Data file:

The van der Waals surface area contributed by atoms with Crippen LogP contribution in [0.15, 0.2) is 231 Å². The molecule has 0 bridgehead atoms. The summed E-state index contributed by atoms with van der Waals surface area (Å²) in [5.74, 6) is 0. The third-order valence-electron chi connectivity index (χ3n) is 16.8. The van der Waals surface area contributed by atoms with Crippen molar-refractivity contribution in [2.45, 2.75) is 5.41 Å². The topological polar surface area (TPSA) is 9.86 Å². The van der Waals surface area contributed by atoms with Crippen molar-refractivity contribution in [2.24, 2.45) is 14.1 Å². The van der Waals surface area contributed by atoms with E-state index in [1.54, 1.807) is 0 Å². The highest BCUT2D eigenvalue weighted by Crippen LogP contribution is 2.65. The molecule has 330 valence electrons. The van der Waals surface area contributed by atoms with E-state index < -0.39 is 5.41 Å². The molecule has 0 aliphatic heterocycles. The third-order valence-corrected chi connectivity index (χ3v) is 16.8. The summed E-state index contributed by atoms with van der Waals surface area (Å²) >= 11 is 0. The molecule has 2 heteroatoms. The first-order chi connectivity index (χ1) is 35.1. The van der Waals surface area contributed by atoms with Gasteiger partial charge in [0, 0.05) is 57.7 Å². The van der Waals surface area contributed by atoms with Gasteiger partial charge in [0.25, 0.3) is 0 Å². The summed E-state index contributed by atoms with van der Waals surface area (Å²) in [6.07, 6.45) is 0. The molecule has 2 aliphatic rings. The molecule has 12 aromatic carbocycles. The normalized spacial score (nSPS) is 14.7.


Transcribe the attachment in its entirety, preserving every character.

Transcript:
The van der Waals surface area contributed by atoms with Crippen LogP contribution in [0.15, 0.2) is 231 Å². The molecule has 0 bridgehead atoms. The summed E-state index contributed by atoms with van der Waals surface area (Å²) in [5.74, 6) is 0. The third-order valence-electron chi connectivity index (χ3n) is 16.8. The van der Waals surface area contributed by atoms with Crippen molar-refractivity contribution in [2.45, 2.75) is 5.41 Å². The topological polar surface area (TPSA) is 9.86 Å². The van der Waals surface area contributed by atoms with Crippen molar-refractivity contribution in [2.24, 2.45) is 14.1 Å². The van der Waals surface area contributed by atoms with E-state index in [1.54, 1.807) is 0 Å². The highest BCUT2D eigenvalue weighted by Crippen LogP contribution is 2.65. The molecule has 330 valence electrons. The van der Waals surface area contributed by atoms with E-state index < -0.39 is 5.41 Å². The molecule has 0 aliphatic heterocycles. The third-order valence-corrected chi connectivity index (χ3v) is 16.8. The summed E-state index contributed by atoms with van der Waals surface area (Å²) >= 11 is 0. The molecule has 2 heteroatoms. The first-order chi connectivity index (χ1) is 35.1. The van der Waals surface area contributed by atoms with Gasteiger partial charge in [0, 0.05) is 57.7 Å². The van der Waals surface area contributed by atoms with Gasteiger partial charge in [0.25, 0.3) is 0 Å². The summed E-state index contributed by atoms with van der Waals surface area (Å²) in [6.07, 6.45) is 0. The molecule has 2 aliphatic rings. The molecule has 12 aromatic carbocycles. The normalized spacial score (nSPS) is 14.7.